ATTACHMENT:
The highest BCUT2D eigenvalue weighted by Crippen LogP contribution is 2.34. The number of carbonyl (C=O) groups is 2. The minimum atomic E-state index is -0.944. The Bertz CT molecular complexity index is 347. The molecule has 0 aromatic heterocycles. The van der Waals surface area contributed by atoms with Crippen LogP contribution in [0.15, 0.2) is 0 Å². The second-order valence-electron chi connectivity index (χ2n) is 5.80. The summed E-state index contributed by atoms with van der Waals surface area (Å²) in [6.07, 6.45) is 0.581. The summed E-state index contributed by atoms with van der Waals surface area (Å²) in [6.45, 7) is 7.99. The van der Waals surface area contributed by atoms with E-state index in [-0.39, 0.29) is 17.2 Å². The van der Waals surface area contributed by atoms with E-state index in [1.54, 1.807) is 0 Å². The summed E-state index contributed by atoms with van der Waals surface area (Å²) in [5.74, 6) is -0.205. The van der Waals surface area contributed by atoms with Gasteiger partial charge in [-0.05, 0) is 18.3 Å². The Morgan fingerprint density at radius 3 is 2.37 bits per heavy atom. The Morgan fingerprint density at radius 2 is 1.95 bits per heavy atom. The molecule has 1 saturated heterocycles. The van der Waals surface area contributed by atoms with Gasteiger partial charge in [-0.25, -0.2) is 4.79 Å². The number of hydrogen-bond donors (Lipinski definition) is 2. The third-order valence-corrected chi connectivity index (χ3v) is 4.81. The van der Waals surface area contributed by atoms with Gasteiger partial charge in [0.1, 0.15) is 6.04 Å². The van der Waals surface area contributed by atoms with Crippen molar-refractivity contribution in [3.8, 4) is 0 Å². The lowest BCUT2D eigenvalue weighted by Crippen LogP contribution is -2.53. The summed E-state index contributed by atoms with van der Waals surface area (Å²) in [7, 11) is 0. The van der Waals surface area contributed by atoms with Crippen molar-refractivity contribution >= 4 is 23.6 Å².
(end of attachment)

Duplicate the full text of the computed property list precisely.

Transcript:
The highest BCUT2D eigenvalue weighted by Crippen LogP contribution is 2.34. The number of carbonyl (C=O) groups is 2. The minimum atomic E-state index is -0.944. The Bertz CT molecular complexity index is 347. The molecule has 0 aromatic heterocycles. The van der Waals surface area contributed by atoms with Crippen LogP contribution in [0.15, 0.2) is 0 Å². The second-order valence-electron chi connectivity index (χ2n) is 5.80. The summed E-state index contributed by atoms with van der Waals surface area (Å²) in [6.07, 6.45) is 0.581. The summed E-state index contributed by atoms with van der Waals surface area (Å²) in [6.45, 7) is 7.99. The van der Waals surface area contributed by atoms with E-state index in [-0.39, 0.29) is 17.2 Å². The van der Waals surface area contributed by atoms with E-state index in [1.54, 1.807) is 0 Å². The summed E-state index contributed by atoms with van der Waals surface area (Å²) in [5.74, 6) is -0.205. The van der Waals surface area contributed by atoms with Gasteiger partial charge in [-0.05, 0) is 18.3 Å². The Morgan fingerprint density at radius 3 is 2.37 bits per heavy atom. The Morgan fingerprint density at radius 2 is 1.95 bits per heavy atom. The molecule has 1 saturated heterocycles. The van der Waals surface area contributed by atoms with Gasteiger partial charge in [-0.25, -0.2) is 4.79 Å². The number of hydrogen-bond donors (Lipinski definition) is 2. The third-order valence-corrected chi connectivity index (χ3v) is 4.81. The van der Waals surface area contributed by atoms with Gasteiger partial charge in [0.1, 0.15) is 6.04 Å². The van der Waals surface area contributed by atoms with Crippen molar-refractivity contribution in [3.8, 4) is 0 Å². The lowest BCUT2D eigenvalue weighted by Crippen LogP contribution is -2.53. The summed E-state index contributed by atoms with van der Waals surface area (Å²) in [7, 11) is 0. The van der Waals surface area contributed by atoms with Crippen molar-refractivity contribution >= 4 is 23.6 Å².